The Bush administration has been planning for a confrontation with Russia for more than a year. In fact, Raw Story reported on operations that were conducted by the military on July 14, 2008 which were probably a dress rehearsal for the current conflict. According to Raw Story:

“US troops on Monday (July 14) began military exercises near the Russian border in ex-Soviet Ukraine and were poised to launch them in Georgia, amid tense relations between Moscow and Washington. A ceremony inaugurating the Sea Breeze-2008 NATO exercise was held off Ukraine’s Black Sea coast against anti-NATO protests and a hostile reaction from officials in Russia. Sea Breeze-2008…includes forces from Armenia, Azerbaijan, Belgium, Britain, Canada, Denmark, France, Georgia, Germany, Greece, Latvia, Macedonia and Turkey…’The US-Georgia joint exercises will be held at the Vaziani military base’ less than 100 kilometers (60 miles) from the Russian border with a total of 1,650 servicemen taking part.”

So, it appears the Bush administration, working in conjunction with the Pentagon, did have contingency plans for dealing with a flare-up with Georgia. The real question is whether or not they planned to initiate those hostilities to advance their own regional agenda? No one knows for sure.

Now that Georgia’s American-trained army has been humiliated in front of the world, Bush is trying desperately to save face by demanding that Russia allow the US Air force to deliver humanitarian aid via C-17 military aircraft to the tens of thousands of Georgians who were displaced in the fighting. It is worth noting that, as yet, Bush has never delivered as much as a bag of rice to the 2 million Iraqi refugees living in Jordan and Syria due to his war in Iraq. Bush’s magnanimity is not only suspect, it also creates real problems for Putin who will have to decide whether the offer is sincere or just a ploy to open up the ports and airfields so that more weaponry and ordnance can be delivered. As Barry Grey suggests in his article “Bush Dispatches US Military forces to Georgia” the humanitarian operation could be a scam:

“This is a formula for an injection of US military and naval forces into Georgia of indeterminate scope and duration. It will certainly involve the presence of hundreds if not thousands of uniformed US military personnel on the ground, and a substantial number of warships in the region. The US is introducing this military force into a situation that remains highly unstable and combustible, raising the possibility of a direct military clash between the United States and Russia.”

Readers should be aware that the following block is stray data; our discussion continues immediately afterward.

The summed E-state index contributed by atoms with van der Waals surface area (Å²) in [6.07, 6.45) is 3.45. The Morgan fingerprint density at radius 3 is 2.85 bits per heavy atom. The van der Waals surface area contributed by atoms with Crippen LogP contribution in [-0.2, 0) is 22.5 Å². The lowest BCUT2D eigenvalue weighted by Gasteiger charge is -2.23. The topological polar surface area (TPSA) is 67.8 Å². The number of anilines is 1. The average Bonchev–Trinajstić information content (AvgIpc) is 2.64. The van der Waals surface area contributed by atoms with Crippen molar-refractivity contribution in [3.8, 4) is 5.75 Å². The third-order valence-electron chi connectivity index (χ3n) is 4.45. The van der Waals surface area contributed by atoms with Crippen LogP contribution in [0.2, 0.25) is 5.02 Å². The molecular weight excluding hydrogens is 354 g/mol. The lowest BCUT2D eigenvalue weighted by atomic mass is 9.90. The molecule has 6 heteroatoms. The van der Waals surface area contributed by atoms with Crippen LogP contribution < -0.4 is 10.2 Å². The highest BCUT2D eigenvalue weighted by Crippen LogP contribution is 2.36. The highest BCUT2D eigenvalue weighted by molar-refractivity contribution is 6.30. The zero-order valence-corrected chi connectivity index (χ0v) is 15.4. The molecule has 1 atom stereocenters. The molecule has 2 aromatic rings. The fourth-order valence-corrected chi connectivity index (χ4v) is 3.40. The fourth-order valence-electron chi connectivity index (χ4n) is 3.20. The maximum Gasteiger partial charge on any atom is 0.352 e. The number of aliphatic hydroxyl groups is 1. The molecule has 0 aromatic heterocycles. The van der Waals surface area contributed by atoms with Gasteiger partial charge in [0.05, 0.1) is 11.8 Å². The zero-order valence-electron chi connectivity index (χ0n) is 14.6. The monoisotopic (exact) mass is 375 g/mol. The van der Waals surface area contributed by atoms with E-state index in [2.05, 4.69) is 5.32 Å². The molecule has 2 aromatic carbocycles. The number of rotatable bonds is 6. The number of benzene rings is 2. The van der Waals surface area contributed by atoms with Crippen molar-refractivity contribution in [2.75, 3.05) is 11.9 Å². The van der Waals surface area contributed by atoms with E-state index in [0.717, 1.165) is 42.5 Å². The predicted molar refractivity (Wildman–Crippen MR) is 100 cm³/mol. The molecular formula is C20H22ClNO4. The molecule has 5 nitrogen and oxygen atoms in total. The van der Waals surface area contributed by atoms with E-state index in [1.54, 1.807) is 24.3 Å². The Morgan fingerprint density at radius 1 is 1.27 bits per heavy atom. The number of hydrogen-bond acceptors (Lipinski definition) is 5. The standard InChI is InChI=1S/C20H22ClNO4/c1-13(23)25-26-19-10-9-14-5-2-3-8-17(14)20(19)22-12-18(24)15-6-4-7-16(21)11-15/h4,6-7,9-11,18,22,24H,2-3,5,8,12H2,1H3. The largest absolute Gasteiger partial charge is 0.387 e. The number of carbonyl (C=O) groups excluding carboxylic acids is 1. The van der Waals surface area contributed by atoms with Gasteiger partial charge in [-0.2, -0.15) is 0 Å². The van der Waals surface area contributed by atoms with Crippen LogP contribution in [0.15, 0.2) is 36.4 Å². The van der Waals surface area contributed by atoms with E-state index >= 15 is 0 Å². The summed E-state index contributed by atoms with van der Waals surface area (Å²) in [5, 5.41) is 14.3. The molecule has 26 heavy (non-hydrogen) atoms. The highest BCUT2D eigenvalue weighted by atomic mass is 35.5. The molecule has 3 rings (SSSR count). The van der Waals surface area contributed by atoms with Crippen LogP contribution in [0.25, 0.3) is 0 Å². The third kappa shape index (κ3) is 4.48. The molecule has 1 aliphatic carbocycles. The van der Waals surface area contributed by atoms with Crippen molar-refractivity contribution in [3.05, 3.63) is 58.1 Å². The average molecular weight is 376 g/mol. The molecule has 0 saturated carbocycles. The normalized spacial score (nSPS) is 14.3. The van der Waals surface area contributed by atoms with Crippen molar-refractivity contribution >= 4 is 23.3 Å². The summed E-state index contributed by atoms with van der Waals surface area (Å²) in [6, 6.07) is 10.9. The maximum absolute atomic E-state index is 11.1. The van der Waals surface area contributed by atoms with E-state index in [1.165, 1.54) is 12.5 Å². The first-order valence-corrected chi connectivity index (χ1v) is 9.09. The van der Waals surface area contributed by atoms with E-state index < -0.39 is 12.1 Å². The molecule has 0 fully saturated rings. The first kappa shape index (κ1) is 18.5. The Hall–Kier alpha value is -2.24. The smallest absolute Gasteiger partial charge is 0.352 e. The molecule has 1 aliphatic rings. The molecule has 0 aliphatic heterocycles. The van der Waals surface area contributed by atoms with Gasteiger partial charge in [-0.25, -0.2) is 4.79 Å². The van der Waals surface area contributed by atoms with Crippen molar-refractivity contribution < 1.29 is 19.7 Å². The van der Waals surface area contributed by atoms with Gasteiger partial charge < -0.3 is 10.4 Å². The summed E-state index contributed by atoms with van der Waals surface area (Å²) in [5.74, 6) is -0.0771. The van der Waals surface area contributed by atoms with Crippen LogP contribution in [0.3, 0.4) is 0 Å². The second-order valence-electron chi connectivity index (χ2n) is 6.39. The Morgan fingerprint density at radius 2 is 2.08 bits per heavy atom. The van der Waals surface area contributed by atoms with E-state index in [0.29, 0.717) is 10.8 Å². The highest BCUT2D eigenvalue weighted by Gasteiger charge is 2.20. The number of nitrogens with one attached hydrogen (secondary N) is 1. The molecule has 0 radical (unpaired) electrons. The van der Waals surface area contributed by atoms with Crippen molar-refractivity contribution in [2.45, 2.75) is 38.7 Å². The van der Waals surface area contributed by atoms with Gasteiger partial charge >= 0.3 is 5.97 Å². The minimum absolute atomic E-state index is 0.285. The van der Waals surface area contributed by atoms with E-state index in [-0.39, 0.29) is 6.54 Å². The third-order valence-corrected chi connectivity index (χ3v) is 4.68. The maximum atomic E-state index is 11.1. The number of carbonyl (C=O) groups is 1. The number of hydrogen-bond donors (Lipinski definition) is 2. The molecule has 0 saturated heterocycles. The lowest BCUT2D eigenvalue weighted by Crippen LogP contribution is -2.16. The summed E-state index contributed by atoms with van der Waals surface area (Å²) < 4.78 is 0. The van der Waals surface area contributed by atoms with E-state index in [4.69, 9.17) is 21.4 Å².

Grey is right, but what choice does Putin have? His task is to avoid a military confrontation with the United States while demonstrating to his Europeon partners that their future lies with Russia not America. That’s the real goal. To achieve that, he needs to expose Bush as reckless, petulant, and incapable of being a responsible steward of the global system. Maybe Putin will have to back-down at some point and swallow his pride; it makes no difference. What matters, is the endgame; showing that Russia is strong and dependable and will provide its European allies with oil and natural gas in a businesslike manner. That’s the winning hand. Meanwhile, the United States will be forced to take a long-overdue look in the mirror and revisit its strategy for perennial war. Unfortunately, once the Atlantic Alliance is shattered; America’s lifeline to the world is kaput.

Source: Information Clearing House

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Citizens International is a global initiative from Penang, Malaysia. It seeks to analyze the causes of increased militarization of the planet and to work towards an environment of peace and international security including the preservation of social justice, ecology and sustainable development. CI also supports the development of traditional knowledge systems.

No.10, Jalan Mesjid Negeri, 11600 Penang, Malaysia, Tel: (6)04-828 4648, Fax: (6)04-8284648, e-mail: cizs@streamyx.com